P This is PM Agenda. Thanks for your company. Lawyers for David Hicks say his terrorism conviction could be overturned after a US appeals court found that the conviction couldn't be charged retrospectively. This is the Prime Minister's reaction to this news. She is in India of course and also we have got for you the Opposition Leader's response. It's important to remember that Mr Hicks was convicted under US law, not under Australian law. And there has been a case to which Mr Hicks wasn't a party but a case in the US overnight which Mr Hicks is clearly considering and considering his future action following that case. What Mr Hicks does in light of that decision is a matter for him. And whether or not that case is further appealed by US authorities is a matter for the US. It seems that the matter is now potentially, again, before the US legal system and, let's see where it goes. I would support allowing the United States legal system to do its work. Tony Abbott speaking a bit earlier and before him the Prime Minister. Joining me on the program, the Shadow Attorney-General. Thanks very much for your time. Given this ruling by the US appeals court, did the Howard Government let David Hicks down? No, not at all. Mr Hicks as both the Prime Minister and Mr Abbott have just pointed out, was convicted under American law. He in fact entered into a plea gar bargain in which he pleaded guilty to an offence under American law. The reports we have had this morning are that in an unrelated case, the same provision of American law under which Mr Hicks pleaded guilty in the plea bargain, has apparently been struck down. Now, I haven't read the American decision yet, I don't know if the claims that have been made, some of the news reports are strictly correct. It is subject, of course, to the American appeal processes themselves. So I think it is a little bit too early to be issuing forth into commentary upon the consequences, if any, for David Hicks. But the court found he should not have been found guilty of a crime. Essentially that didn't exist at the time. That it couldn't be applied retrospectively. What we have heard today is that in a case involving another person in Guantanamo Bay...Charged with the same crime. The offence under which that person and Hicks were apparently both charged, has been found to be an offence which couldn't be prosecuted retrospectively. Now, I'm going to wait to read the reasons of the American court and see what in fact the American court decided as opposed to what some news reports say the American court has decided before I make any commentary on this. Other than to make the one point that this is a matter for the American, not the Australian, legal system. But at the time the British represented there those citizens that were detained in Guantanamo Bay, weren't happy with this military commission, and acted actively to get their release to Britain. Hicks says today "I want a full investigation. The none Government knew for years that it was not fair but it put me up before it anyway". It had nothing to do with the fact that Hicks , who was on the ground in Afghanistan, was taken into custody by American authorities and detained by American authorities at an American facility in Guantanamo Bay and prosecuted by an American military commission. None of that had anything whatsoever to do with the Australian Government. The only point at which the Australian Government, the Howard Government intervened, was when John Howard raised David Hicks' case with the then President George W Bush, complained about the delay and as a result of Mr Howard's direct intervention with President George W Bush, Hicks case was the first of the cases involving detainees in Guantanamo Bay to be determined, in his case, by a plea bargain. Are you comfortable upon the basis upon which he was convicted? The American offences are somewhat similar to the Australian offences of aiding terrorists. Now, Hicks boasts about this in his book, Guantanamo Bay my story. The legal issue on which the American proceedings overnight turned is whether or not there could be a retrospective application of that law. Now, I'm sorry, but I'm not going to get into the business of commenting on a case that the reasons for decision in which I am yet to read. Well, obviously many people question the morality of the actions of which Hicks is widely believed to have done, and he has admitted it himself, but what about the - the morality is one thing, but the legality, you're a lawyer, this gentleman has been convicted of a crime that didn't exist at the time. Well, that has been claimed to be the effect of a decision overnight in America. But I don't know what exactly the decision says. I'm not prepared...Would you expect the US Government to appeal it to the Supreme Court? I wouldn't know whether the US Government would appeal. That would be a matter for the American authorities to decide but I'm not going to take that at face value a news report and assume that in all respects the case in America overnight is directly applicable to David Hicks' situation. It may be but it is too early to say. The prosecutor at the time, he said that Hicks had signed, as part of the plea bargain, a commitment or an agreement that he would not appeal or challenge the decision, the conviction. Would that preclude him from challenging now, do you think? Potentially, but I mean, he could always have an argument that if he claims that there was duress, that that agreement was executed under duress. So it is always open to somebody in those circumstances to make that argument. Whether on the particular facts of this case Hicks would be in a position to do that, does depend on knowledge of more facts than we are aware of at the moment. Let's move on to the Craig Thomson matter. You have said this week that you don't think it will be very long in coming before Mr Thomson has criminal charges laid against him. Is that an appropriate comment for someone who could potentially be the first law officer in the land beyond the next election? This of course is entirely a matter for the New South Wales Police and the NSW director...Should you be saying this? Let me finish answering a question. It is entirely a matter for the New South Wales Police and NSW Director of Public Prosecutions. The observation that I made yesterday was that given the decision that Fair Work Australia have made on essentially the same material, on the same facts, I wouldn't be at all surprised if there were charges soon to be laid by the New South Wales Police. Now, that's a prediction. I don't have any inside knowledge about what they may do. But...Is it appropriate for you to make those comments? As I said, you could be the Attorney-General beyond the next election? I think anybody is entitled to have a view about the likelihood about the way the criminal justice system might move. The fact is that the facts before the New South Wales Police are largely essentially the same facts as the facts before Fair Work Australia. Now, Fair Work Australia, on the basis of a particularly long inquiry, looked at all of these matters and they decided that they ought to institute a civil action for a civil penalty. We do know that Detective superintendent Colin Dyson who is in charge of the strike force said two weeks ago when Michael Williamson was arrested, that Mr Thomson continued to be a person of interest in that investigation and that a decision about charges would be made in the next several weeks. On to another matter and much has been made of the 17 lawyers that had some involvement in defending the Commonwealth in the Slipper matter but I was watching the Senate estimates last night, as were you quizzing the Australian Government solicitor, and there's been a lot more made of this than what actually existed, hasn't there? There were three solicitors involved, three lawyers, primarily involved and the others had peripheral engagement in the matter. So 17 had some involvement but barely any as far as what that evidence suggested last night. The evidence from Mr Govey, was that there were 17 of his legal staff, 17 Australian Government solicitors involved to one extent or another in the Commonwealth's defence of the Ashby case and, on top of that, two barristers and a junior were also engaged, so there were 19 lawyers. No doubt that there were some who were primarily involved and for whom it was everything they did all day and there were others who had a more peripheral involvement. But truly Kieran, I mean, any very large piece of litigation would not involve that many lawyers, even lawyers involved on the periphery. This is not a large piece of litigation. This is a serious sexual harassment case but it is within a relatively small factual compass. It's not a complicated case, either factually complicated or legally complicated. And I think the significance of the 17 lawyers, allowing for the fact that most of them were peripherally involved, but I think what that flags is that the Attorney-General is speaking out of both sides of the mouth. On the one hand she's got 17 lawyers involved at one level of involvement or in the in defending the case, but at the same time, she is saying Mr Ashby doesn't have a case. If Mr Ashby didn't have a case, it wouldn't take 17 lawyers and two barristers to defend it. All right, and just finally, Tony Abbott and Julia Gillard, I want to get your thoughts on this. They have both responded to this issue of whether or not he should have raised the turn back the boats policy with the President. We have got the comments for you. I want to play it for the viewers for you. Tony Abbott and Julia Gillard for you today. The last thing I'm going to do is go into detail of discussions that I've had with the President and other officials in Indonesia. But it's simply wrong to say that we haven't discussed Coalition policies with the Indonesians and particularly the meeting between justly Bishop and Scott Morrison and Foreign Minister went into considerable detail -- Julie Bishop. I think the Indonesians now have a very clear understanding of what our position is and I think they're looking forward to the chance, should we become a Government, to working cooperatively with us to try to address issues of mutual interest. Mr Abbott has done two press conferences where he's had the opportunity to say the simple words he raised toe backs with the President of Indonesia, despite being questioned he's declined to do so. It seems to me Mr Abbott is now spinning like a top because he's embarrassed by his failure to raise with the President of Indonesia something that he beats his chest about when he's home in Australia. He has talked up a big game on this front. Told the Prime Minister she should have been in Jakarta meeting, he had the opportunity and he didn't raise it. It was raised. Not face-to-face. It was raised by the relevant Shadow Ministers with the Indonesian Foreign Minister. Meanwhile, Mr Abbott is talking to the President trying to reboot the Australian relationship with Indonesia to which so much damage has been done by this Government with fiascos like, for example, the ban on the live meat export trade which had a devastating consequence for Indonesia's food supply. Now, the reason I make that point Kieran is that it would be wrong to think that the only reason Mr Abbott was in Indonesia was to discuss people smuggling. It was an absolutely top order item on the agenda, that's for sure, but it wasn't the only issue that was raised between the two countries. Because it's not the only respect in which the Australian Indonesian relationship has been severely damaged by the diplomatic incompetence of the Gillard Government. Thanks for your time this afternoon. Appreciate it. Thanks. A quick break and we will be right back. Stay with us.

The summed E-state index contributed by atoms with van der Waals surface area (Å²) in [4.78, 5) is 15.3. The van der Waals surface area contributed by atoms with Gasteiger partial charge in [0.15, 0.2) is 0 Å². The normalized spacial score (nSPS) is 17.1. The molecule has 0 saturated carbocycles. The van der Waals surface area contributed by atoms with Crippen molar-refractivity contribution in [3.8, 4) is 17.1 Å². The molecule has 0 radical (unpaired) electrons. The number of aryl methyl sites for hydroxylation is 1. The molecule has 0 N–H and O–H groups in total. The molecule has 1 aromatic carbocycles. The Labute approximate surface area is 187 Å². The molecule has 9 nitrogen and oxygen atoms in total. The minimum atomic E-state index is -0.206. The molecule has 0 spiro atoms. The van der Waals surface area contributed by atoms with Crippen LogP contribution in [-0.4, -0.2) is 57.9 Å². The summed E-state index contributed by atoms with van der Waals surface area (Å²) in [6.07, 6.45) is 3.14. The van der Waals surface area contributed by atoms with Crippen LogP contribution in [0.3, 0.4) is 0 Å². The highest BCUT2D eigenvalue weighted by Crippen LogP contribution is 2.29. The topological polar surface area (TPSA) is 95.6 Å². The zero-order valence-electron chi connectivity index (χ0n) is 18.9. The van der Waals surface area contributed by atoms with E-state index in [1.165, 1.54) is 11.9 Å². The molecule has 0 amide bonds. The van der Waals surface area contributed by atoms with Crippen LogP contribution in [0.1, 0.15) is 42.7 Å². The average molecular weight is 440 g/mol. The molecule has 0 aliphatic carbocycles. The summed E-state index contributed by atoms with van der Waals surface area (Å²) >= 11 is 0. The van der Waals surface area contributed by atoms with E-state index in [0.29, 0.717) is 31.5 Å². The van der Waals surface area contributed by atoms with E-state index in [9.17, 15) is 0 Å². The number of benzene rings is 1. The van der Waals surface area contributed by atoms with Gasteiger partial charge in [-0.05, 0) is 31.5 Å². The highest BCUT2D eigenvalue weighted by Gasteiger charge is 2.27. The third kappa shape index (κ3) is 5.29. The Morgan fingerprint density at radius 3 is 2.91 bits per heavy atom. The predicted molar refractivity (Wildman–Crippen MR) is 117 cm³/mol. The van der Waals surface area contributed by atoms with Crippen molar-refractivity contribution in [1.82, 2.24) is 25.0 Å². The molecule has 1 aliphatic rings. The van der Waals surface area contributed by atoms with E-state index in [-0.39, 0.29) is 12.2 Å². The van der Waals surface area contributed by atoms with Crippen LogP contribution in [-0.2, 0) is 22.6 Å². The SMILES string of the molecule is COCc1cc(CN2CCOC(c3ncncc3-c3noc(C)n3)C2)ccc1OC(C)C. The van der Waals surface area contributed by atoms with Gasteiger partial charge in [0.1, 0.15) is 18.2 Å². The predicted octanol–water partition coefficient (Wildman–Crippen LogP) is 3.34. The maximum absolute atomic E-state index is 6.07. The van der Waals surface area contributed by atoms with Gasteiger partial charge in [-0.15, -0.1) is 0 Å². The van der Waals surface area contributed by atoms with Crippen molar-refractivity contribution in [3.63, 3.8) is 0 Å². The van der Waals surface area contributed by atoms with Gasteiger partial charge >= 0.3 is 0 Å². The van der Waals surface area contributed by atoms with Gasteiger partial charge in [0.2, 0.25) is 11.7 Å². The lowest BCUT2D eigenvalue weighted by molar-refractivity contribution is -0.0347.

Welcome back to PM Agenda. Coming up in a moment, the former US military lawyer for David Hicks, Michael Dan Mori, will join me to talk about the implications of the US appeals court ruling overnight. We will cross to Washington as well to speak to David Speers for his assessment on the sec President deshl debate. First, let's get the latest news headlines from Vanessa Tresize in the Sky News centre. Nine entertainment has avoided administration with its lenders taking control of the company after reaching a deal with its $3.3 billion debt. A relieved looking CEO David Gyngell emerged from a meeting with creditors in Sydney to aunderstand no the Nine Network is now debt free. He told reporters they have a fully capitalised business. Nine owed $2.3 billion to US hedge funds and a further $1 billion to investment bank Goldman Sachs. US President Barack Obama has gone on the attack in his make or break second debate against pep pep challenger Mitt Romney. The President -- repup kan challenger mid. They had a number of pointed exchanges during the 90 minute debate as they challenged each other on energy policy, immigration and taxes. With just three weeks to go before election day, the polls suggests the candidates are neck and neck. Many Americans are already casting ballots in States with early voting. Former Guantanamo Bay detainee, David Hicks, may try to overturn his US conviction for supporting terrorism. And seek compensation from the Australian Government following a landmark court decision in the United States. The former driver for Osama bin Laden has had his conviction thrown out after the US appeals court ruled the charge was unlawfully applied retrospectively. Hicks said he always believed the conviction was doubtful and should be thrown out. Opposition Leader Tony Abbott has hit back at claims he is a coward for failing to raise histoback policy directly with the Indonesian President. Meantime, Prime Minister Julia Gillard is preparing to wrap up her three day trip to India with her final day to be expected to be dominated by talks on uranium. Ms Gillard will also meet with India's leaders and is expected to outline the country's importance to Australia. Thieves have pulled off a major art hifet in the Netherlands stealing seven master pieces, priceless works by Picasso, Matisse and Monet are among those pieces taken by the Rotterdam mu ooem in the middle of the night. The art had just gone on display to celebrate the museum's 20th anniversary. And in sport, Socceroos coach Holger Osieck says he is confident that Australia will qualify for the 2014 World Cup after beating Iraq this morning. The I remarkies scored first before goals to Tim Cahill and Archie Thompson helped Australia to a 2-1 win.